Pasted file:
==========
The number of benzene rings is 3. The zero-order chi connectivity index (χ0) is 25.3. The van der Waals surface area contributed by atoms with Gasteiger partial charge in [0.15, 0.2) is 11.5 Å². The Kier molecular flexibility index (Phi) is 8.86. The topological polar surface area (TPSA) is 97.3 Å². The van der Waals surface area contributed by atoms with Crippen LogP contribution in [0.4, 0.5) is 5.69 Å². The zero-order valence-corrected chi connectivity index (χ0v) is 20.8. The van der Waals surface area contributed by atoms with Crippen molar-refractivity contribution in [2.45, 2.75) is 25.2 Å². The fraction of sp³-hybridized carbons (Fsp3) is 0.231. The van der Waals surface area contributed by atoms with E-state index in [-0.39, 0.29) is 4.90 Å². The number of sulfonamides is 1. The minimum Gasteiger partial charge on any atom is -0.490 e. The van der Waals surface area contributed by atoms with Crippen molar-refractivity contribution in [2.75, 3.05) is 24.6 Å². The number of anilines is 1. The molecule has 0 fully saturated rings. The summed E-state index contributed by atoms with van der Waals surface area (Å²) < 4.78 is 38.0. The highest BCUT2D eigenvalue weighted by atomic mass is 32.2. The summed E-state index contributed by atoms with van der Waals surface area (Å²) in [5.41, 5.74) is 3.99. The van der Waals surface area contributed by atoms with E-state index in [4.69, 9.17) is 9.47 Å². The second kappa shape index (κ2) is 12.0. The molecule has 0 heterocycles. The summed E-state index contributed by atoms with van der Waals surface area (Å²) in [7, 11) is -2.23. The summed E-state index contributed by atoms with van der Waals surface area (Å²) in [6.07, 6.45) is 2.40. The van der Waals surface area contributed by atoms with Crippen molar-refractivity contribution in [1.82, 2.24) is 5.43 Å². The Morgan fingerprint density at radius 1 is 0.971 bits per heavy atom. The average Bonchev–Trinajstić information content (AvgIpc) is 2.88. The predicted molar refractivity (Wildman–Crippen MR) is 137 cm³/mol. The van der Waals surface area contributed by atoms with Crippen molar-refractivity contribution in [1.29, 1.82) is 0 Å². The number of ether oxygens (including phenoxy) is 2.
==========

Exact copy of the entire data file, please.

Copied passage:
The number of benzene rings is 3. The zero-order chi connectivity index (χ0) is 25.3. The van der Waals surface area contributed by atoms with Gasteiger partial charge in [0.15, 0.2) is 11.5 Å². The Kier molecular flexibility index (Phi) is 8.86. The topological polar surface area (TPSA) is 97.3 Å². The van der Waals surface area contributed by atoms with Crippen LogP contribution in [0.4, 0.5) is 5.69 Å². The zero-order valence-corrected chi connectivity index (χ0v) is 20.8. The van der Waals surface area contributed by atoms with Crippen molar-refractivity contribution in [2.45, 2.75) is 25.2 Å². The fraction of sp³-hybridized carbons (Fsp3) is 0.231. The van der Waals surface area contributed by atoms with E-state index in [-0.39, 0.29) is 4.90 Å². The number of sulfonamides is 1. The minimum Gasteiger partial charge on any atom is -0.490 e. The van der Waals surface area contributed by atoms with Crippen molar-refractivity contribution in [2.75, 3.05) is 24.6 Å². The number of anilines is 1. The molecule has 0 fully saturated rings. The summed E-state index contributed by atoms with van der Waals surface area (Å²) < 4.78 is 38.0. The highest BCUT2D eigenvalue weighted by atomic mass is 32.2. The summed E-state index contributed by atoms with van der Waals surface area (Å²) in [5.41, 5.74) is 3.99. The van der Waals surface area contributed by atoms with E-state index in [4.69, 9.17) is 9.47 Å². The second kappa shape index (κ2) is 12.0. The molecule has 0 heterocycles. The summed E-state index contributed by atoms with van der Waals surface area (Å²) in [7, 11) is -2.23. The summed E-state index contributed by atoms with van der Waals surface area (Å²) in [6.07, 6.45) is 2.40. The van der Waals surface area contributed by atoms with Crippen molar-refractivity contribution in [1.82, 2.24) is 5.43 Å². The Morgan fingerprint density at radius 1 is 0.971 bits per heavy atom. The average Bonchev–Trinajstić information content (AvgIpc) is 2.88. The predicted molar refractivity (Wildman–Crippen MR) is 137 cm³/mol. The van der Waals surface area contributed by atoms with Crippen molar-refractivity contribution in [1.29, 1.82) is 0 Å². The number of ether oxygens (including phenoxy) is 2.